C

    The amount of water remaining in the bucket when it is empty.

    D

    The capacity of the bucket.

    A

    The amount of water remaining in the bucket after $32$32 minutes.

    B

    The size of the hole.

    C

    The amount of water remaining in the bucket when it is empty.

    D
  6. Find the amount of water remaining in the bucket after $56$56 minutes.

Question 2

A plumber charges a callout fee of $\$110$$110 plus $\$35$$35 per hour.

  1. Write an equation to represent the total amount charged by the plumber, $y$y, as a function of the number of hours worked, $x$x.

  2. What is the gradient of the function?

  3. What does the gradient represent?

    The minimum amount charged by the plumber.

    A

    The total amount charged for $0$0 hours of work.

    B

    The total amount charged increases by $\$1$$1 for each additional $35$35 hours of work.

    C

    The total amount charged increases by $\$35$$35 for each additional hour of work.

    D

    The minimum amount charged by the plumber.

    A

    The total amount charged for $0$0 hours of work.

    B

    The total amount charged increases by $\$1$$1 for each additional $35$35 hours of work.

    C

    The total amount charged increases by $\$35$$35 for each additional hour of work.

    D
  4. What is the $y$y-intercept?

  5. What does this $y$y-intercept represent?

    Select all that apply.

    The callout fee.

    A

    The maximum amount charged by the plumber.

    B

    The minimum amount charged by the plumber.

    C

    The total amount charged increases by $\$110$$110 for each additional hour of work.

    D

    The callout fee.

    A

    The maximum amount charged by the plumber.

    B

    The minimum amount charged by the plumber.

    C

    The total amount charged increases by $\$110$$110 for each additional hour of work.

    D
  6. Find the total amount charged by the plumber for $3$3 hours of work.

question 3

Use the graph to convert $-20^\circ$20°F to Celsius.

Loading Graph...

  1. $-40^\circ$40°C

    A

    $-34^\circ$34°C

    B

    $-29^\circ$29°C

    C

    $-23^\circ$23°C

    D

    $-40^\circ$40°C

    A

    $-34^\circ$34°C

    B

    $-29^\circ$29°C

    C

    $-23^\circ$23°C

    D

 

Linear relationship from a table of values

Real world situations often involve the collection of data, which is commonly displayed in a table of values. The independent variable is always displayed in the first row of the table, followed by the dependent variable, in the second row.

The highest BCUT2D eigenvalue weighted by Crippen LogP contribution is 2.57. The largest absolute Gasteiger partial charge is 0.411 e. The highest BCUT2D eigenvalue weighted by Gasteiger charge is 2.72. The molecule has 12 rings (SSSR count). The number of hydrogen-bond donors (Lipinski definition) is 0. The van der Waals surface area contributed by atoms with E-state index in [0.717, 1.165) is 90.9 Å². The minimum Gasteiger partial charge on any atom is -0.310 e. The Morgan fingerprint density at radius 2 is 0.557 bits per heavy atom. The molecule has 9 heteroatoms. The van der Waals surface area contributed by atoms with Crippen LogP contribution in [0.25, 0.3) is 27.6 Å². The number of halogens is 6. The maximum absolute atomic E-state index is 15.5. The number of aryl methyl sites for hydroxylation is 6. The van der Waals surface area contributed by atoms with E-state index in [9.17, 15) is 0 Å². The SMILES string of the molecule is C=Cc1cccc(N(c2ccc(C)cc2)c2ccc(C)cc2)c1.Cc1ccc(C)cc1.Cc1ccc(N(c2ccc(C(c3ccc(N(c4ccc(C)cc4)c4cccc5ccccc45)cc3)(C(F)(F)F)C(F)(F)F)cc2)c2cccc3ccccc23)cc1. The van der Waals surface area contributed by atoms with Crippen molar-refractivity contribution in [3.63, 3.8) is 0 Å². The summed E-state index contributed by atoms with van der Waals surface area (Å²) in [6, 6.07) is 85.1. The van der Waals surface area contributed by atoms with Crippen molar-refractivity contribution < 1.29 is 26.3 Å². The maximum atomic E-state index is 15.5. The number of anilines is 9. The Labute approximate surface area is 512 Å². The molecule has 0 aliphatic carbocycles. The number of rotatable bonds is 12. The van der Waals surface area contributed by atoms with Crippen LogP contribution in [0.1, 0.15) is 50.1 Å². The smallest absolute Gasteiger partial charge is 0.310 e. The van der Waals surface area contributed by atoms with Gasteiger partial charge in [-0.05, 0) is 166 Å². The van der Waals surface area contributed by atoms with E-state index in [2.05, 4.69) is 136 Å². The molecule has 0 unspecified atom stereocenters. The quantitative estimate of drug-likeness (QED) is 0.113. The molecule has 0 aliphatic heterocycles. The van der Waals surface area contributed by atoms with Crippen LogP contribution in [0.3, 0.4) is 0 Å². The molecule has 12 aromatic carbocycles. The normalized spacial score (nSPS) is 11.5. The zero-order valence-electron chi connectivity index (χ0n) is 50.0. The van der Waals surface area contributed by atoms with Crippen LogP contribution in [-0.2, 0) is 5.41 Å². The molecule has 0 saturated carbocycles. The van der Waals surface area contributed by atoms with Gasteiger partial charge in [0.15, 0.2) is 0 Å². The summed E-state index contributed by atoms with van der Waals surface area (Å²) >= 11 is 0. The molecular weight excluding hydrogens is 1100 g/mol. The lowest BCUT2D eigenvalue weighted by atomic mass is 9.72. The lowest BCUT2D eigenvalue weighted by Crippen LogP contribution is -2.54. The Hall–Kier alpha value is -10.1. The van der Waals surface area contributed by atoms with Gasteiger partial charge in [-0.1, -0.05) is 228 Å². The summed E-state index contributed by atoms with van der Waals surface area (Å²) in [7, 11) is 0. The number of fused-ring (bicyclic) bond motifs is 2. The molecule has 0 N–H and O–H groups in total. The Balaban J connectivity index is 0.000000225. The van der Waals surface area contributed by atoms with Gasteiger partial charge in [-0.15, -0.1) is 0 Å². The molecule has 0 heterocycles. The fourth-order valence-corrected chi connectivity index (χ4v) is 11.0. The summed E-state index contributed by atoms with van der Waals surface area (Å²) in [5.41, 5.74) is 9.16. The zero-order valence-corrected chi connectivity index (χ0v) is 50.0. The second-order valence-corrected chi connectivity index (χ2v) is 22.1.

We may first want to decide whether the values in the table represent a linear relationship. To do this, we could plot the values on a coordinate plane. If we can draw a straight line through all of the points, then we have a linear relationship.

Once we know that the relationship between the variables is linear, we can work out the gradient and vertical intercept, and express the relationship as a linear equation (or function).

 

Worked example

Example 1

Chirping crickets can be an excellent indication of how hot or cool it is outside. Different species of crickets have different chirping rates, but for a particular species, the following data was recorded. The data shows a linear relationship between $N$N, the number of chirps per minute, and $T$T, the outside temperature, in °C.

$N$N: Number of chirps per minutes $60$60 $70$70 $110$110 $140$140
$T$T: Temperature (°C)  $12$12 $13$13 $17$17 $20$20
  1. Find the gradient of the linear relationship between $N$N and $T$T.
  2. Find the vertical intercept of the linear relationship between $N$N and $T$T.
  3. Write the linear function for $T$T in terms of $N$N.
  4. If the crickets made $83$83 chirps per minute, what would be the expected outside temperature in °C?

Solution

  1. To find the gradient we can use any two points from the table. Let's use $\left(60,12\right)$(60,12) and $\left(70,13\right)$(70,13), and remembering to subtract the coordinates of the right-most point from the coordinates of the left-most point.